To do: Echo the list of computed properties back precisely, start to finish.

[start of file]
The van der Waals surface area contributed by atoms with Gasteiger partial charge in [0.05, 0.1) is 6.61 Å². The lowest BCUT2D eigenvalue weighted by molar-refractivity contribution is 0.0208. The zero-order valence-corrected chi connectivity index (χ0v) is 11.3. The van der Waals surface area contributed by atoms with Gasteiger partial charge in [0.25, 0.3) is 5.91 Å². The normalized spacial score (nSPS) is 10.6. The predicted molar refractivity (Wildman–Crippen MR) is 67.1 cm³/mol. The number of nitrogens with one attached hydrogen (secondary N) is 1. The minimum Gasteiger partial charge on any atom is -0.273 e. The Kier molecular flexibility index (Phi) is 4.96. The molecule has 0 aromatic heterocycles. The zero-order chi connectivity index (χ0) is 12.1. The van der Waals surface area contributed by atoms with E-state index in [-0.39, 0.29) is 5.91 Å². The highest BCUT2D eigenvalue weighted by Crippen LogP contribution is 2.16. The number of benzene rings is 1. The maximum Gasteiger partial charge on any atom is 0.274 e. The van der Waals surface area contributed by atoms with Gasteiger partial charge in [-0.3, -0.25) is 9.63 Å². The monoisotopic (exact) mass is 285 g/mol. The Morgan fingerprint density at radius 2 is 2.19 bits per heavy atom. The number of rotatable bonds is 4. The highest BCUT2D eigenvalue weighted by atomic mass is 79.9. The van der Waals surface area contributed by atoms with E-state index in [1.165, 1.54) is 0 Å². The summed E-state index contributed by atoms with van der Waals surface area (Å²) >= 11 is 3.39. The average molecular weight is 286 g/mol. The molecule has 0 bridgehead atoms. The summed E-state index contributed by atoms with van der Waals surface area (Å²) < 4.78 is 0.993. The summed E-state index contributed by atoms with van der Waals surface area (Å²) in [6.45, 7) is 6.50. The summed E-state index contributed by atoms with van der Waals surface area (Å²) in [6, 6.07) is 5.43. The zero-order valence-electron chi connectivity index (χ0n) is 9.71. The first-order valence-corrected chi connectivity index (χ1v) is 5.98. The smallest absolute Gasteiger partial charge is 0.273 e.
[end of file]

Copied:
The van der Waals surface area contributed by atoms with Gasteiger partial charge in [0.05, 0.1) is 6.61 Å². The lowest BCUT2D eigenvalue weighted by molar-refractivity contribution is 0.0208. The zero-order valence-corrected chi connectivity index (χ0v) is 11.3. The van der Waals surface area contributed by atoms with Gasteiger partial charge in [0.25, 0.3) is 5.91 Å². The normalized spacial score (nSPS) is 10.6. The predicted molar refractivity (Wildman–Crippen MR) is 67.1 cm³/mol. The number of nitrogens with one attached hydrogen (secondary N) is 1. The minimum Gasteiger partial charge on any atom is -0.273 e. The Kier molecular flexibility index (Phi) is 4.96. The molecule has 0 aromatic heterocycles. The zero-order chi connectivity index (χ0) is 12.1. The van der Waals surface area contributed by atoms with E-state index in [-0.39, 0.29) is 5.91 Å². The highest BCUT2D eigenvalue weighted by Crippen LogP contribution is 2.16. The number of benzene rings is 1. The maximum Gasteiger partial charge on any atom is 0.274 e. The van der Waals surface area contributed by atoms with Gasteiger partial charge in [-0.3, -0.25) is 9.63 Å². The monoisotopic (exact) mass is 285 g/mol. The Morgan fingerprint density at radius 2 is 2.19 bits per heavy atom. The number of rotatable bonds is 4. The highest BCUT2D eigenvalue weighted by atomic mass is 79.9. The van der Waals surface area contributed by atoms with E-state index in [1.165, 1.54) is 0 Å². The summed E-state index contributed by atoms with van der Waals surface area (Å²) >= 11 is 3.39. The average molecular weight is 286 g/mol. The molecule has 0 bridgehead atoms. The summed E-state index contributed by atoms with van der Waals surface area (Å²) < 4.78 is 0.993. The summed E-state index contributed by atoms with van der Waals surface area (Å²) in [6.45, 7) is 6.50. The summed E-state index contributed by atoms with van der Waals surface area (Å²) in [6, 6.07) is 5.43. The zero-order valence-electron chi connectivity index (χ0n) is 9.71. The first-order valence-corrected chi connectivity index (χ1v) is 5.98. The smallest absolute Gasteiger partial charge is 0.273 e.